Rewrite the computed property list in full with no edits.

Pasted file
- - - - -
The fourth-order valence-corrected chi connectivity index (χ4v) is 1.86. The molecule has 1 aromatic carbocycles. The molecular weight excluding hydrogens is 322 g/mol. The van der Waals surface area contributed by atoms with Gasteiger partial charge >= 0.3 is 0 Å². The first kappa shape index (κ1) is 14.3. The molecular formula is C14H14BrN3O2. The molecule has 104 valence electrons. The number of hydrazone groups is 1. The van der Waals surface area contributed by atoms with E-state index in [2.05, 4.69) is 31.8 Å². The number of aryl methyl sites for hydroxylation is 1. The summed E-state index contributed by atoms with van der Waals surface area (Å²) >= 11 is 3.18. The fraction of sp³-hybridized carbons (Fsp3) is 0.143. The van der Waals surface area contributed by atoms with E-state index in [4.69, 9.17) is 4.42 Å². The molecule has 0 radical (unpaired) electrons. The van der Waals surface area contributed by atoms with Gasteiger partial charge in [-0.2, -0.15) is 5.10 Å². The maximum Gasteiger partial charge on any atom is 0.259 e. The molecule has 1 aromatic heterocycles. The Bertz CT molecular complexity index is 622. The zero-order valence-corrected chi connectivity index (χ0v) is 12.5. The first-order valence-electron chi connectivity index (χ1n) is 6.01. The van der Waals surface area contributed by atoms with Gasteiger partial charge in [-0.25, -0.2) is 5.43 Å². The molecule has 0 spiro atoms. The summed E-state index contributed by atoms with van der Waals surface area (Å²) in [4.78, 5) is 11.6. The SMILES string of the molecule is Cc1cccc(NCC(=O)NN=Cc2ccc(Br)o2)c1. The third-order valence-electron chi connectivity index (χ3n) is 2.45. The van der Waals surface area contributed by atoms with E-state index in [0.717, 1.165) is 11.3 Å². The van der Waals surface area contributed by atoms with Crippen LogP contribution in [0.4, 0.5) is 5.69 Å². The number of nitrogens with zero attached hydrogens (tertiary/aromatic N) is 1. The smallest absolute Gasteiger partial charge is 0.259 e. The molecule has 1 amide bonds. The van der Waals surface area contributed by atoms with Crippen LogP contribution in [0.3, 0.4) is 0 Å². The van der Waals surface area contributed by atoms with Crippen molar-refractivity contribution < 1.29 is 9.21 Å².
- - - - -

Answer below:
The fourth-order valence-corrected chi connectivity index (χ4v) is 1.86. The molecule has 1 aromatic carbocycles. The molecular weight excluding hydrogens is 322 g/mol. The van der Waals surface area contributed by atoms with Gasteiger partial charge >= 0.3 is 0 Å². The first kappa shape index (κ1) is 14.3. The molecular formula is C14H14BrN3O2. The molecule has 104 valence electrons. The number of hydrazone groups is 1. The van der Waals surface area contributed by atoms with E-state index in [2.05, 4.69) is 31.8 Å². The number of aryl methyl sites for hydroxylation is 1. The summed E-state index contributed by atoms with van der Waals surface area (Å²) >= 11 is 3.18. The fraction of sp³-hybridized carbons (Fsp3) is 0.143. The van der Waals surface area contributed by atoms with E-state index in [4.69, 9.17) is 4.42 Å². The molecule has 0 radical (unpaired) electrons. The van der Waals surface area contributed by atoms with Gasteiger partial charge in [-0.2, -0.15) is 5.10 Å². The maximum Gasteiger partial charge on any atom is 0.259 e. The molecule has 1 aromatic heterocycles. The Bertz CT molecular complexity index is 622. The zero-order valence-corrected chi connectivity index (χ0v) is 12.5. The first-order valence-electron chi connectivity index (χ1n) is 6.01. The van der Waals surface area contributed by atoms with Gasteiger partial charge in [-0.25, -0.2) is 5.43 Å². The molecule has 0 spiro atoms. The summed E-state index contributed by atoms with van der Waals surface area (Å²) in [4.78, 5) is 11.6. The SMILES string of the molecule is Cc1cccc(NCC(=O)NN=Cc2ccc(Br)o2)c1. The third-order valence-electron chi connectivity index (χ3n) is 2.45. The van der Waals surface area contributed by atoms with E-state index in [0.717, 1.165) is 11.3 Å². The van der Waals surface area contributed by atoms with Crippen LogP contribution in [0.4, 0.5) is 5.69 Å². The number of nitrogens with zero attached hydrogens (tertiary/aromatic N) is 1. The smallest absolute Gasteiger partial charge is 0.259 e. The molecule has 1 amide bonds. The van der Waals surface area contributed by atoms with Crippen LogP contribution in [0.3, 0.4) is 0 Å². The van der Waals surface area contributed by atoms with Crippen molar-refractivity contribution < 1.29 is 9.21 Å².